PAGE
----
Medical Marijuana Heads to August 5 Decision

Tuesday night the Mesquite City Council formally reversed itself and approved holding a special meeting August 5 at 5 p.m. to make a decision on allowing medical marijuana facilities within Mesquite.

The decision was 4 – 1 with councilor Kraig Hafen voting no.  Hafen supported the previous council decision that would have delayed a vote until January of 2015.

While council members didn’t disclose their reasons for reversing the previous decision, the large crowd attending the meeting let the council know their opinions.  At the beginning of the meeting Mayor Al Litman admonished the crowd to respect each others opinion and that “I will expect nothing less than civil behavior from everyone this evening.”

Testimony was split between support and opposition of adopting council bills 484 and 485, which establish zoning and licensing for medical marijuana establishments including dispensaries and growing facilities.

Joe Brezny, the executive director of the Nevada Cannabis Industry Association told the council that while he supported full legalization of marijuana, “we are implementing a program for medical marijuana 14 years after voters approved it in our constitution.”  Brezny told the council that 14 years didn’t sound like “rushing” a decision.  He noted that 23 states and the District of Columbia all approve medical marijuana.

“We have about the worst situation we can have.  Everyone on both sides agree that the war on drugs has been a failure,” and “drug dealers don’t check ID’s,” Brezny told the council.

Others commenting to the council in favor of the ordinances included resident Ralph Drake.  “Medical marijuana is not recreational marijuana, it is a drug for people who are sick,” Drake told the council.  “We need medical marijuana in Mesquite this year and not next year or the year after,” said Drake.

Larry Kepler, a retired marine, told the council of his battle with post-traumatic stress syndrome and with alcohol addiction, “every time I drank I woke up with handcuffs.”  Kepler related how medical marijuana had helped him cope without alcohol or strong drugs.

Testimony against the council bills included Dennis Lee, Pastor of the Living Waters Fellowship who told the council that “they need to be men and women of their word,” and that they shouldn’t have reversed the earlier decision to delay the final vote.  “I would like to know that I have a council I can trust and that is trustworthy,” Lee said.

Mesquite businessman Dave Ballweg told the council that medical marijuana was already available in Mesquite.  “The truth of the matter is that there is regular marijuana delivery in Mesquite without the state issuing any licenses,” Ballweg told the council.  “There are dozens of delivery services in Las Vegas including one that advertises deliveries to Mesquite,” Ballweg said.  Ballweg urged the council to delay the decision so that the issue can be better studied and understood by the community, including the snow birds who are not being heard.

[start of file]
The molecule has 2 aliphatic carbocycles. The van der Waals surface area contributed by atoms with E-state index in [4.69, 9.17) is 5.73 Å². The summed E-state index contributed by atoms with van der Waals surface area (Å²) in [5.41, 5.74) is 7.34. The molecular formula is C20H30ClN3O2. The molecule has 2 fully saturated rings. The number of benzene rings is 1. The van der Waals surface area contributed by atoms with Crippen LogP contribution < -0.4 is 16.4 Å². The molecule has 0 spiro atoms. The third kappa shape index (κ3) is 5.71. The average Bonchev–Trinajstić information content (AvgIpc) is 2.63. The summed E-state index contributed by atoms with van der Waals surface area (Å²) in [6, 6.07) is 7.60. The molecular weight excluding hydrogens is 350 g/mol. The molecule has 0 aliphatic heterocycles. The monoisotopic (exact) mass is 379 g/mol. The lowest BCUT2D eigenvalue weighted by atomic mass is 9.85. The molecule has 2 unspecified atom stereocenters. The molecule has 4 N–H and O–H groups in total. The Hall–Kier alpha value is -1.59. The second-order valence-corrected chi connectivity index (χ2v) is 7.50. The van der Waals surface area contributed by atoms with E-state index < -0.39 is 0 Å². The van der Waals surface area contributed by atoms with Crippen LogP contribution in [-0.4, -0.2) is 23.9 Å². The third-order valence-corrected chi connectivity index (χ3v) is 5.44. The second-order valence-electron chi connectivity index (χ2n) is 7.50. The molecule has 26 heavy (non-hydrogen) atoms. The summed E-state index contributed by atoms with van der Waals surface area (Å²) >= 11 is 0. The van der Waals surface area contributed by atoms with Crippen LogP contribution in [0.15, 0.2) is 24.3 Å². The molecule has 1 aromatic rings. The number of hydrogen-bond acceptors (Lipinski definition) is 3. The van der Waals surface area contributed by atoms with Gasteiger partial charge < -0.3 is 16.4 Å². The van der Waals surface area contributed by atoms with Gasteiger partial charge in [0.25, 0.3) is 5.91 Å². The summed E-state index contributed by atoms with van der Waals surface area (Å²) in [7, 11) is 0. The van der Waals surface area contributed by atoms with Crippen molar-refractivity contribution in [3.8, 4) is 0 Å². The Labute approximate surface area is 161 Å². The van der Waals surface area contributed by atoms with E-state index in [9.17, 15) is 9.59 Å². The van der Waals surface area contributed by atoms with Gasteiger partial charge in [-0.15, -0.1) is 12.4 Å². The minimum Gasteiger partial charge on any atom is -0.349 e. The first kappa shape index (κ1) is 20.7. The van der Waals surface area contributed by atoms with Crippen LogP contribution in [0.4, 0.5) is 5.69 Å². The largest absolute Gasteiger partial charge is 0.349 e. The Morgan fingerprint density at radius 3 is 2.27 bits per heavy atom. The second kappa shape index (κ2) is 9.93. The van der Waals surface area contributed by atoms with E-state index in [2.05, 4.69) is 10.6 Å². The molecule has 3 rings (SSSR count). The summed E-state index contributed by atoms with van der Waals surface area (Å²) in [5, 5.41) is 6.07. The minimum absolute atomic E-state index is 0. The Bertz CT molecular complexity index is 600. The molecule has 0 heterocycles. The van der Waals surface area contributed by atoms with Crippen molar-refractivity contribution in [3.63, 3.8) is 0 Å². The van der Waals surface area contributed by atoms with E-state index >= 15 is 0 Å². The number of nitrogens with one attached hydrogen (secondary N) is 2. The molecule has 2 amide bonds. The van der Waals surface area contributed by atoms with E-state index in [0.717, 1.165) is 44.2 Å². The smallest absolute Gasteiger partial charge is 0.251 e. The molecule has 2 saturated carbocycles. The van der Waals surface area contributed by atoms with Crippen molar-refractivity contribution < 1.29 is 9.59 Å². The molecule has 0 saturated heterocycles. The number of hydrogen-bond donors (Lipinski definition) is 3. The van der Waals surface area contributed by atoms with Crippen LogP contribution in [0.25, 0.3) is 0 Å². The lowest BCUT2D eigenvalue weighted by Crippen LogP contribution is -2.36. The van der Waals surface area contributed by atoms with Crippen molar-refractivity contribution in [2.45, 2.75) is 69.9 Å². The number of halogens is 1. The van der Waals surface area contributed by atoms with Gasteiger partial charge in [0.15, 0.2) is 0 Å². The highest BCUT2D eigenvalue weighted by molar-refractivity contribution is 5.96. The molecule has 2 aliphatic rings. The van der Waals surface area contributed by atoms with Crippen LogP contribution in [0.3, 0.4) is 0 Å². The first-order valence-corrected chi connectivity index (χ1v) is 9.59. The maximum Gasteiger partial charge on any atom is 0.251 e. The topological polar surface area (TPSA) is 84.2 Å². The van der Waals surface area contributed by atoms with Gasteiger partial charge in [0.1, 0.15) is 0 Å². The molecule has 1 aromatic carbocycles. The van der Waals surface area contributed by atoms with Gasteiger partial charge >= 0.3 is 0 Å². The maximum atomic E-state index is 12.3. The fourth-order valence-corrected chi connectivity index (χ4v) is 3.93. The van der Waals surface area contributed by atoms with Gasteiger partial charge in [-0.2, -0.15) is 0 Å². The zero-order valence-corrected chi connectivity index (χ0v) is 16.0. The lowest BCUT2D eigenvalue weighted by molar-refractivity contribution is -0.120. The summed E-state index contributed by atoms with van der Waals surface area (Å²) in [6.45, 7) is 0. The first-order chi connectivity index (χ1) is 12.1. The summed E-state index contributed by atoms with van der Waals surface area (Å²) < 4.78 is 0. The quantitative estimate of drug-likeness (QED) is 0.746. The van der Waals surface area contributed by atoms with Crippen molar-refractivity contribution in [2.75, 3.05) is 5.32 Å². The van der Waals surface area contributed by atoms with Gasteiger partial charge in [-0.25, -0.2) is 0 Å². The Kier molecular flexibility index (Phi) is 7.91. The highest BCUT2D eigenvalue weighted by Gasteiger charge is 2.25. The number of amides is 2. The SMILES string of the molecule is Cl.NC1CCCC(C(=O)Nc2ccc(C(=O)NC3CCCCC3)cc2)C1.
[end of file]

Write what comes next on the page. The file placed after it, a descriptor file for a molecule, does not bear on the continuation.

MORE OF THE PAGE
LDS stake president Theron Jensen also opposed the ordinances telling the council that “making things legal doesn’t make it right.”  Jensen said he didn’t oppose people who need medical marijuana getting it, but that they should “get it somewhere else.”  Jensen said the message that “marijuana is all right,” shouldn’t be given to the children of Mesquite.

“How about we just do what is right in our hearts,” Jensen added.

During councilmember comments, Cindi Delaney read a prepared statement concerning rumors about her having a conflict of interest on medical marijuana.  Delaney said taking criticism, as an elected official was part of the job and that she “has a thick skin.”  But then said, “When you involve my children, my husband or my family you cross a line.  Shame on you.”

Delaney said she had received anonymous emails and phone calls accusing her of having a son in Washington State who wanted to start a medical marijuana business in Mesquite.  “My 38 year old son is a 100 percent disabled Iraqi Veteran…who lives in Washington State.  He has a medical marijuana card because he’s one of those fine young men that was willing to, and almost did give his life for your right to enjoy that first amendment right,” Delaney said.

Delaney went on to criticize the “small mean-spirited minority” who spread rumors while remaining anonymous.  “If your email doesn’t have a return address, don’t bother.  Your email will immediately be deleted.”

The council then decided to hold an informational meeting on medical marijuana with invited speakers at their next meeting on July 29 at 5 p.m., and the final full hearing on the proposed ordinances at a special meeting on August 5 at 5 p.m.

In other business, the council approved a 71-lot subdivision on 25 acres within the Falcon Ridge Planned Unit Development on Birdie Lane.

Also, the council approved introduction of an ordinance to regulate the feeding and keeping of pigeons.

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